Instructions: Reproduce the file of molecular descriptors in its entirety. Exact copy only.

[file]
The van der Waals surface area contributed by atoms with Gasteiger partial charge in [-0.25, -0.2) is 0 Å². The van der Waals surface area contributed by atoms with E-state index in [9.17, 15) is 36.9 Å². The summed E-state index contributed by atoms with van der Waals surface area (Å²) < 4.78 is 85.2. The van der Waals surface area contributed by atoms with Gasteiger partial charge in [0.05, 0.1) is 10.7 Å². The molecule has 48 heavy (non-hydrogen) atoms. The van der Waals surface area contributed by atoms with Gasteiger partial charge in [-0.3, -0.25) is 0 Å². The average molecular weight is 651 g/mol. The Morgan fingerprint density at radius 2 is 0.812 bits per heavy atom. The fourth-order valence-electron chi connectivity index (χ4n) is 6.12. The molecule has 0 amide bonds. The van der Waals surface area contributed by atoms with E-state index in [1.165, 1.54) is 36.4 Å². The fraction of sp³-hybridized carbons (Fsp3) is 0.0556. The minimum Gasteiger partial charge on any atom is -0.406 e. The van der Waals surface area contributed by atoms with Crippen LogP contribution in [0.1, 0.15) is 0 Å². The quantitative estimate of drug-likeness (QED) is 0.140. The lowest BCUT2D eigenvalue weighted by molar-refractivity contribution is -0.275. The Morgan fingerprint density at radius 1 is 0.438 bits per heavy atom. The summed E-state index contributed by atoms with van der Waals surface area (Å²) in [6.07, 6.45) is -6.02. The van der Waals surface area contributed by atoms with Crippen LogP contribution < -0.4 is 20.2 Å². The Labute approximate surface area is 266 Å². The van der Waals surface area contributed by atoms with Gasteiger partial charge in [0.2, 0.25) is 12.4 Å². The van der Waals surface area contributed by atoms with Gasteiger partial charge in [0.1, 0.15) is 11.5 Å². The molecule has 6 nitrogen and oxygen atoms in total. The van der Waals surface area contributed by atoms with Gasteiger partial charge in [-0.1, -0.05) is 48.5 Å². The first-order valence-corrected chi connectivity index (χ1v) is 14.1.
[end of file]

The van der Waals surface area contributed by atoms with Gasteiger partial charge in [-0.25, -0.2) is 0 Å². The van der Waals surface area contributed by atoms with E-state index in [9.17, 15) is 36.9 Å². The summed E-state index contributed by atoms with van der Waals surface area (Å²) < 4.78 is 85.2. The van der Waals surface area contributed by atoms with Gasteiger partial charge in [0.05, 0.1) is 10.7 Å². The molecule has 48 heavy (non-hydrogen) atoms. The van der Waals surface area contributed by atoms with Gasteiger partial charge in [-0.3, -0.25) is 0 Å². The average molecular weight is 651 g/mol. The Morgan fingerprint density at radius 2 is 0.812 bits per heavy atom. The fourth-order valence-electron chi connectivity index (χ4n) is 6.12. The molecule has 0 amide bonds. The van der Waals surface area contributed by atoms with E-state index in [1.165, 1.54) is 36.4 Å². The fraction of sp³-hybridized carbons (Fsp3) is 0.0556. The minimum Gasteiger partial charge on any atom is -0.406 e. The van der Waals surface area contributed by atoms with Crippen LogP contribution in [0.1, 0.15) is 0 Å². The quantitative estimate of drug-likeness (QED) is 0.140. The lowest BCUT2D eigenvalue weighted by molar-refractivity contribution is -0.275. The Morgan fingerprint density at radius 1 is 0.438 bits per heavy atom. The summed E-state index contributed by atoms with van der Waals surface area (Å²) in [6.07, 6.45) is -6.02. The van der Waals surface area contributed by atoms with Crippen LogP contribution < -0.4 is 20.2 Å². The Labute approximate surface area is 266 Å². The van der Waals surface area contributed by atoms with Gasteiger partial charge in [0.2, 0.25) is 12.4 Å². The van der Waals surface area contributed by atoms with Gasteiger partial charge in [0.1, 0.15) is 11.5 Å². The molecule has 6 nitrogen and oxygen atoms in total. The van der Waals surface area contributed by atoms with Gasteiger partial charge in [-0.1, -0.05) is 48.5 Å². The first-order valence-corrected chi connectivity index (χ1v) is 14.1.